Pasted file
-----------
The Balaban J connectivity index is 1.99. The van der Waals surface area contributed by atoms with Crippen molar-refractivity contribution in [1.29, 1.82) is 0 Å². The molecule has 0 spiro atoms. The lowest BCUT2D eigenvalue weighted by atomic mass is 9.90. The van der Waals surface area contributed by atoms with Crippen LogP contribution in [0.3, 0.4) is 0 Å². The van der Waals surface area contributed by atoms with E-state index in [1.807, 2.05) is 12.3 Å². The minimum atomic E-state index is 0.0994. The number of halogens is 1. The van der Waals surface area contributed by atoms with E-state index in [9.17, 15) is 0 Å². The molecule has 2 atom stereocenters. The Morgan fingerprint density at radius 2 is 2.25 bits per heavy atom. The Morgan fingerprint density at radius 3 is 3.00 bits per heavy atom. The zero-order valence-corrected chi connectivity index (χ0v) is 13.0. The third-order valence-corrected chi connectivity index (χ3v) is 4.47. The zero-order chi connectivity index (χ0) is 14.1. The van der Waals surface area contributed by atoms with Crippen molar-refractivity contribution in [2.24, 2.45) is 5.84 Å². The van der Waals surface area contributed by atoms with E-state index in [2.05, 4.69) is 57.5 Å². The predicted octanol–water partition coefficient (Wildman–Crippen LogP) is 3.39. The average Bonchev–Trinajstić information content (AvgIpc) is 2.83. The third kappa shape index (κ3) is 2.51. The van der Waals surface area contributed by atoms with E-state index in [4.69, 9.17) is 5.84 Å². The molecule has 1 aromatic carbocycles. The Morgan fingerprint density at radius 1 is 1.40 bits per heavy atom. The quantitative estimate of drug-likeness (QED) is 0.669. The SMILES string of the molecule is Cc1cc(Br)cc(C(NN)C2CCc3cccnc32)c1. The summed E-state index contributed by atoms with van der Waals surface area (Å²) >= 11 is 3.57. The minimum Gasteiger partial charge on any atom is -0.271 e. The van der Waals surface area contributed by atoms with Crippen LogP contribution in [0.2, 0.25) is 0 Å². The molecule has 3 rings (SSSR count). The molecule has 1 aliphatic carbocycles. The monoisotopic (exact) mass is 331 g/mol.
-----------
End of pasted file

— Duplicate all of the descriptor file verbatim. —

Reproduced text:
The Balaban J connectivity index is 1.99. The van der Waals surface area contributed by atoms with Crippen molar-refractivity contribution in [1.29, 1.82) is 0 Å². The molecule has 0 spiro atoms. The lowest BCUT2D eigenvalue weighted by atomic mass is 9.90. The van der Waals surface area contributed by atoms with Crippen LogP contribution in [0.3, 0.4) is 0 Å². The van der Waals surface area contributed by atoms with E-state index in [1.807, 2.05) is 12.3 Å². The minimum atomic E-state index is 0.0994. The number of halogens is 1. The van der Waals surface area contributed by atoms with E-state index in [9.17, 15) is 0 Å². The molecule has 2 atom stereocenters. The Morgan fingerprint density at radius 2 is 2.25 bits per heavy atom. The Morgan fingerprint density at radius 3 is 3.00 bits per heavy atom. The zero-order valence-corrected chi connectivity index (χ0v) is 13.0. The third-order valence-corrected chi connectivity index (χ3v) is 4.47. The zero-order chi connectivity index (χ0) is 14.1. The van der Waals surface area contributed by atoms with Crippen molar-refractivity contribution in [2.24, 2.45) is 5.84 Å². The van der Waals surface area contributed by atoms with E-state index in [2.05, 4.69) is 57.5 Å². The predicted octanol–water partition coefficient (Wildman–Crippen LogP) is 3.39. The average Bonchev–Trinajstić information content (AvgIpc) is 2.83. The third kappa shape index (κ3) is 2.51. The van der Waals surface area contributed by atoms with E-state index in [4.69, 9.17) is 5.84 Å². The molecule has 1 aromatic carbocycles. The Morgan fingerprint density at radius 1 is 1.40 bits per heavy atom. The quantitative estimate of drug-likeness (QED) is 0.669. The SMILES string of the molecule is Cc1cc(Br)cc(C(NN)C2CCc3cccnc32)c1. The summed E-state index contributed by atoms with van der Waals surface area (Å²) >= 11 is 3.57. The minimum Gasteiger partial charge on any atom is -0.271 e. The van der Waals surface area contributed by atoms with Crippen LogP contribution in [0.2, 0.25) is 0 Å². The molecule has 3 rings (SSSR count). The molecule has 1 aliphatic carbocycles. The monoisotopic (exact) mass is 331 g/mol.